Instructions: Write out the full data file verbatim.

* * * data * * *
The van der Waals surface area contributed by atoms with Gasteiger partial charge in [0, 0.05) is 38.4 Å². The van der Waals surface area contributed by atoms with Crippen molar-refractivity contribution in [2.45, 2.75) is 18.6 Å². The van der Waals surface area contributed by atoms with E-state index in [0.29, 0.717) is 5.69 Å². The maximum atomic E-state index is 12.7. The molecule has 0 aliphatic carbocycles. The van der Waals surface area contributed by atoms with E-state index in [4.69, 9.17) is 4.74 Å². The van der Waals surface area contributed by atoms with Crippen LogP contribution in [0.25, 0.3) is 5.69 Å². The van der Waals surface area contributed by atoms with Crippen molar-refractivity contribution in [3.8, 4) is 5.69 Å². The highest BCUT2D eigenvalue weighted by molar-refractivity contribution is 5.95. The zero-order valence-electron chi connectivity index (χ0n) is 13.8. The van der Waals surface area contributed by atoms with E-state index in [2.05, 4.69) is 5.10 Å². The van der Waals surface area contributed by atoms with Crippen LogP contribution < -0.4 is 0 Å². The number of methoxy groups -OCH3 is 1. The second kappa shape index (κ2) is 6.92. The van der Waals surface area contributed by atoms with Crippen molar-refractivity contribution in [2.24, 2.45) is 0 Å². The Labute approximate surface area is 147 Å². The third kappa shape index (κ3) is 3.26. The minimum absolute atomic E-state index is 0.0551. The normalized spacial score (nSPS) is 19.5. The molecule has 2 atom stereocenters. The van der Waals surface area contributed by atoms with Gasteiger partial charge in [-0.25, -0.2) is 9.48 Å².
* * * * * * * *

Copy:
The van der Waals surface area contributed by atoms with Gasteiger partial charge in [0, 0.05) is 38.4 Å². The van der Waals surface area contributed by atoms with Crippen molar-refractivity contribution in [2.45, 2.75) is 18.6 Å². The van der Waals surface area contributed by atoms with E-state index in [0.29, 0.717) is 5.69 Å². The maximum atomic E-state index is 12.7. The molecule has 0 aliphatic carbocycles. The van der Waals surface area contributed by atoms with E-state index in [4.69, 9.17) is 4.74 Å². The van der Waals surface area contributed by atoms with Crippen LogP contribution in [0.25, 0.3) is 5.69 Å². The van der Waals surface area contributed by atoms with Crippen molar-refractivity contribution in [3.8, 4) is 5.69 Å². The highest BCUT2D eigenvalue weighted by molar-refractivity contribution is 5.95. The zero-order valence-electron chi connectivity index (χ0n) is 13.8. The van der Waals surface area contributed by atoms with E-state index in [2.05, 4.69) is 5.10 Å². The van der Waals surface area contributed by atoms with Crippen LogP contribution < -0.4 is 0 Å². The number of methoxy groups -OCH3 is 1. The second kappa shape index (κ2) is 6.92. The van der Waals surface area contributed by atoms with Crippen molar-refractivity contribution in [2.24, 2.45) is 0 Å². The Labute approximate surface area is 147 Å². The third kappa shape index (κ3) is 3.26. The minimum absolute atomic E-state index is 0.0551. The normalized spacial score (nSPS) is 19.5. The molecule has 2 atom stereocenters. The van der Waals surface area contributed by atoms with Gasteiger partial charge in [-0.25, -0.2) is 9.48 Å².